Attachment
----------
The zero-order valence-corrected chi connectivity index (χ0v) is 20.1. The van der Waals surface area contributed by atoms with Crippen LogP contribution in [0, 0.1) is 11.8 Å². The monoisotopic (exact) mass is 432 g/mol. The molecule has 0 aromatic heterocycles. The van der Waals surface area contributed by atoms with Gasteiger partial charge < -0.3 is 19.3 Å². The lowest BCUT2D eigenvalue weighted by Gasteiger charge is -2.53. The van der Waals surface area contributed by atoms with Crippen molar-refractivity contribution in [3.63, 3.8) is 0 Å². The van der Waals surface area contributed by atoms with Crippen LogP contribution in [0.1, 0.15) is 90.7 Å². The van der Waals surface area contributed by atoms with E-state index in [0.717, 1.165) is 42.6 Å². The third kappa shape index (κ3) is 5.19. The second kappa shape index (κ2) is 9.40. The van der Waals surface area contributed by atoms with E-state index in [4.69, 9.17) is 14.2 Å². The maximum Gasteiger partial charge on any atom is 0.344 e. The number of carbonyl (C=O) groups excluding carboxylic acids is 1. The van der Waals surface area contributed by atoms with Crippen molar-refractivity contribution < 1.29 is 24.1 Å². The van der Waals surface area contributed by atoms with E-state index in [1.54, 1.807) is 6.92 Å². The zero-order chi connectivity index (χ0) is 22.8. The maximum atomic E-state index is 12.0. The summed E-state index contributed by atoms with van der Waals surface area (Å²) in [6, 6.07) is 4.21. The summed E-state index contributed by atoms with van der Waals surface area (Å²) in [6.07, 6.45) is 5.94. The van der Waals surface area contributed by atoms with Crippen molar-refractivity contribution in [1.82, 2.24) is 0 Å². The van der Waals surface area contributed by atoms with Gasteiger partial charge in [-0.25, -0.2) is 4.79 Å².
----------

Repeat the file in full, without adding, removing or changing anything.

The zero-order valence-corrected chi connectivity index (χ0v) is 20.1. The van der Waals surface area contributed by atoms with Crippen LogP contribution in [0, 0.1) is 11.8 Å². The monoisotopic (exact) mass is 432 g/mol. The molecule has 0 aromatic heterocycles. The van der Waals surface area contributed by atoms with Gasteiger partial charge < -0.3 is 19.3 Å². The lowest BCUT2D eigenvalue weighted by Gasteiger charge is -2.53. The van der Waals surface area contributed by atoms with Crippen molar-refractivity contribution in [3.63, 3.8) is 0 Å². The van der Waals surface area contributed by atoms with Crippen LogP contribution in [0.1, 0.15) is 90.7 Å². The van der Waals surface area contributed by atoms with E-state index in [0.717, 1.165) is 42.6 Å². The third kappa shape index (κ3) is 5.19. The second kappa shape index (κ2) is 9.40. The van der Waals surface area contributed by atoms with E-state index in [4.69, 9.17) is 14.2 Å². The maximum Gasteiger partial charge on any atom is 0.344 e. The number of carbonyl (C=O) groups excluding carboxylic acids is 1. The van der Waals surface area contributed by atoms with Crippen molar-refractivity contribution < 1.29 is 24.1 Å². The van der Waals surface area contributed by atoms with E-state index in [1.54, 1.807) is 6.92 Å². The zero-order chi connectivity index (χ0) is 22.8. The maximum atomic E-state index is 12.0. The summed E-state index contributed by atoms with van der Waals surface area (Å²) in [6, 6.07) is 4.21. The summed E-state index contributed by atoms with van der Waals surface area (Å²) in [6.07, 6.45) is 5.94. The van der Waals surface area contributed by atoms with Crippen molar-refractivity contribution in [1.82, 2.24) is 0 Å². The van der Waals surface area contributed by atoms with Gasteiger partial charge in [-0.25, -0.2) is 4.79 Å².